Academic journal article Journal of Higher Education

Values, Policies, and Practices Affecting the Hiring Process for Full-Time Arts and Sciences Faculty in Community Colleges

Academic journal article Journal of Higher Education

Values, Policies, and Practices Affecting the Hiring Process for Full-Time Arts and Sciences Faculty in Community Colleges

Article excerpt

Introduction

Community colleges employ over 100,000 full-time faculty members, or one fifth of all faculty members in U.S. post-secondary education (National Center for Education Statistics [NCES], 2001; Huber, 1998). These faculty members provide instruction in a wide range of programs for approximately 37% of all postsecondary students in the U.S., including over half of all Hispanic and American Indian students and approximately 40% of African American and Asian students (Chronicle, 2002; NCES, 2001). Thus, community colleges and their faculties play an extremely important function in U.S. higher education.

Over the next 5 to 10 years, between 30% and 44% percent of community college full-time faculty members are expected to retire (Evelyn, 2001, p. A82; Gahn & Twombly, 2001; Huber, 1998). If these estimates are accurate, community colleges will need to replace large numbers of full-time faculty (Poth, Sterns, Sugarman, & Veloz, 1994) to maintain what has been a normative 60:40 ratio of part-time to full-time faculty and to maintain high standards of service (Cohen & Brawer, 1996). Indeed, the floodgates may have already opened. In a recent article in the Chronicle of Higher Education, Jamilah Evelyn (2001) reported that 40% of Maricopa Community College District's faculty would be eligible to retire between 2001 and 2005. Even taking into account difficulties in accurately calculating faculty vacancies and retirement rates, community colleges face a demand for faculty not seen since the community college growth spurt of the 1960s and 1970s (Poth et al., 1994).

Faculty recruiting, hiring, and departure occur in the context of a labor market that shapes and even defines how and where positions are advertised and filled, with what kinds of people and at what price. Academic labor markets consist of a supply of potential faculty members, colleges and universities that employ them, and various practices that govern the allocation of faculty to jobs. In order for academic labor markets to function effectively and efficiently, employing institutions and potential faculty members need information about how those institutions (in this case, community colleges) define quality faculty and how and where they find them.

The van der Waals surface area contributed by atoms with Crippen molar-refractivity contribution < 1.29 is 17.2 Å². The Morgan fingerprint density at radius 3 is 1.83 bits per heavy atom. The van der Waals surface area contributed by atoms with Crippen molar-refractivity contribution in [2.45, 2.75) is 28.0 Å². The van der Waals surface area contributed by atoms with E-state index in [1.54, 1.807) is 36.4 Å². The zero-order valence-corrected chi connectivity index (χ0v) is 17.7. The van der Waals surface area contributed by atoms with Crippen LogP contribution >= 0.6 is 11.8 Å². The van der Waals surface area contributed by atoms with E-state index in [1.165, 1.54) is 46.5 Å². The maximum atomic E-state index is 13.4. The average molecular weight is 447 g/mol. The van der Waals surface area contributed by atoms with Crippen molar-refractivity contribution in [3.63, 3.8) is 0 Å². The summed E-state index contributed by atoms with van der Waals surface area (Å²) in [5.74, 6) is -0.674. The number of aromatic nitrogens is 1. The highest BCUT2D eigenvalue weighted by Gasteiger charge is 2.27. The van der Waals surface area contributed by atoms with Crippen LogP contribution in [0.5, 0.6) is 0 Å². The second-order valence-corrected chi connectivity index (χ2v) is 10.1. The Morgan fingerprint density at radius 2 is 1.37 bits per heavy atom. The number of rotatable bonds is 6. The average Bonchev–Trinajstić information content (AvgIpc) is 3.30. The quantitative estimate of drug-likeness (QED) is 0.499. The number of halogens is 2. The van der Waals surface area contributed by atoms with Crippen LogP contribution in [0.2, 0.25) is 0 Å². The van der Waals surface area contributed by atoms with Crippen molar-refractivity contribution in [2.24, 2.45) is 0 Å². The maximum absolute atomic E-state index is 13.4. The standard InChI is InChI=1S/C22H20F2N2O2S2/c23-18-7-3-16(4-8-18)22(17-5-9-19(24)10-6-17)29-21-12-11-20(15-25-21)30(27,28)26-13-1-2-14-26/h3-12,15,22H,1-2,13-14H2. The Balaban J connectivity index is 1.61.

From an institutional point of view, two broad perspectives have shaped current thinking about academic labor markets. Researchers operating from the structuralist perspective suggest that there may be several noncompetitive markets sectors within academe, each seeking specific kinds of faculty qualifications depending on, among other things, whether the primary organizational task is teaching or research (Clark, 1987; Finnegan, 1993; Youn, 1988). Two ideas are fundamental to the structuralist perspective. One is that ascriptive characteristics--such as social background, sponsorship, and institutional status--and individual achievement cannot fully explain allocation of people to jobs or career outcomes. Rather, mechanisms such as the existence of internal and external labor markets help to explain career outcomes. Kerr (1954) was one of the first to note that noncompeting groups of workers form institutional markets. As he noted:

   Their dimensions [institutional markets] are set not by the whims of
   workers and employers but by rules, both formal and informal. These
   rules state which workers are preferred in the market or even which
   ones may operate in it at all. Institutional rules take the place of
   individuals' preferences in setting the boundaries. (Kerr, 1954, p.
   93)

Sociologists have extended the concept of institutional markets by defining internal and external labor markets at the macro level and by further identifying occupational internal labor markets and firm internal labor markets (e.g., Althauser & Kalleberg, 1981; Kalleberg & Sorensen, 1979; Youn, 1988). In particular, internal labor markets have structural features and rules, such as defined career ladders and fixed entry points, that determine who is hired. …

Search by... Author
Show... All Results Primary Sources Peer-reviewed

Oops!

An unknown error has occurred. Please click the button below to reload the page. If the problem persists, please try again in a little while.